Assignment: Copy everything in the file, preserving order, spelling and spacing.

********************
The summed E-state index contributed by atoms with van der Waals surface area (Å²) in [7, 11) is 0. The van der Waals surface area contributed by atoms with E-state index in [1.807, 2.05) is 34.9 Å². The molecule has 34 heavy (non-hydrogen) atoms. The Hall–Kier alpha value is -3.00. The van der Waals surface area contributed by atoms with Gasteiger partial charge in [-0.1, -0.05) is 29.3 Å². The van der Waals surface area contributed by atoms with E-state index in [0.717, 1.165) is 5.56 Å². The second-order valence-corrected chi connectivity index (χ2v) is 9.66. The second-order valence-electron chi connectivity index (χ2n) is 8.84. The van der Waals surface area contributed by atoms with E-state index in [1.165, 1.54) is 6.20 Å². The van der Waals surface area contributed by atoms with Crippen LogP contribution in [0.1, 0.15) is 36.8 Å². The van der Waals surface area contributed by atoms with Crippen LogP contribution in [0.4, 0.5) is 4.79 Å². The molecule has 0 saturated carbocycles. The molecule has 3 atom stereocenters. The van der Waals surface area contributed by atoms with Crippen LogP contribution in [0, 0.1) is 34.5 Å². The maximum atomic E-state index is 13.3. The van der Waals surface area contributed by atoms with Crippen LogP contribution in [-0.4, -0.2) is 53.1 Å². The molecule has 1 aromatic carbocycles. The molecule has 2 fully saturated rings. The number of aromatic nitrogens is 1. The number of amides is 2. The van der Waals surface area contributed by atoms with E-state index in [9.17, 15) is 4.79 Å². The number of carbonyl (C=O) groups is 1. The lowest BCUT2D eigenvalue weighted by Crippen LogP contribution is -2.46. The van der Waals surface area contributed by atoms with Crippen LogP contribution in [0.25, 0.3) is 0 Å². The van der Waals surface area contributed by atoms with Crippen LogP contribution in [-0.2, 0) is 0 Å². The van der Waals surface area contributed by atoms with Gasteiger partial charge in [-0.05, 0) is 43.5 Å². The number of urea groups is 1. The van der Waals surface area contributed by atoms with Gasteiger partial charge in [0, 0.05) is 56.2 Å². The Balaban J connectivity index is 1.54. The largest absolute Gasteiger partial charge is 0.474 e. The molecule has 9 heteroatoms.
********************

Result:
The summed E-state index contributed by atoms with van der Waals surface area (Å²) in [7, 11) is 0. The van der Waals surface area contributed by atoms with E-state index in [1.807, 2.05) is 34.9 Å². The molecule has 34 heavy (non-hydrogen) atoms. The Hall–Kier alpha value is -3.00. The van der Waals surface area contributed by atoms with Gasteiger partial charge in [-0.1, -0.05) is 29.3 Å². The van der Waals surface area contributed by atoms with E-state index in [0.717, 1.165) is 5.56 Å². The second-order valence-corrected chi connectivity index (χ2v) is 9.66. The second-order valence-electron chi connectivity index (χ2n) is 8.84. The van der Waals surface area contributed by atoms with E-state index in [1.165, 1.54) is 6.20 Å². The van der Waals surface area contributed by atoms with Crippen LogP contribution in [0.1, 0.15) is 36.8 Å². The van der Waals surface area contributed by atoms with Crippen LogP contribution in [0.4, 0.5) is 4.79 Å². The molecule has 0 saturated carbocycles. The molecule has 3 atom stereocenters. The van der Waals surface area contributed by atoms with Crippen LogP contribution in [0, 0.1) is 34.5 Å². The maximum atomic E-state index is 13.3. The van der Waals surface area contributed by atoms with Crippen LogP contribution in [-0.4, -0.2) is 53.1 Å². The molecule has 1 aromatic carbocycles. The molecule has 2 fully saturated rings. The number of aromatic nitrogens is 1. The number of amides is 2. The van der Waals surface area contributed by atoms with E-state index in [9.17, 15) is 4.79 Å². The number of carbonyl (C=O) groups is 1. The lowest BCUT2D eigenvalue weighted by Crippen LogP contribution is -2.46. The van der Waals surface area contributed by atoms with Crippen LogP contribution in [0.25, 0.3) is 0 Å². The van der Waals surface area contributed by atoms with Crippen LogP contribution in [-0.2, 0) is 0 Å². The van der Waals surface area contributed by atoms with Gasteiger partial charge in [-0.05, 0) is 43.5 Å². The number of urea groups is 1. The van der Waals surface area contributed by atoms with Gasteiger partial charge in [0, 0.05) is 56.2 Å². The Balaban J connectivity index is 1.54. The largest absolute Gasteiger partial charge is 0.474 e. The molecule has 9 heteroatoms.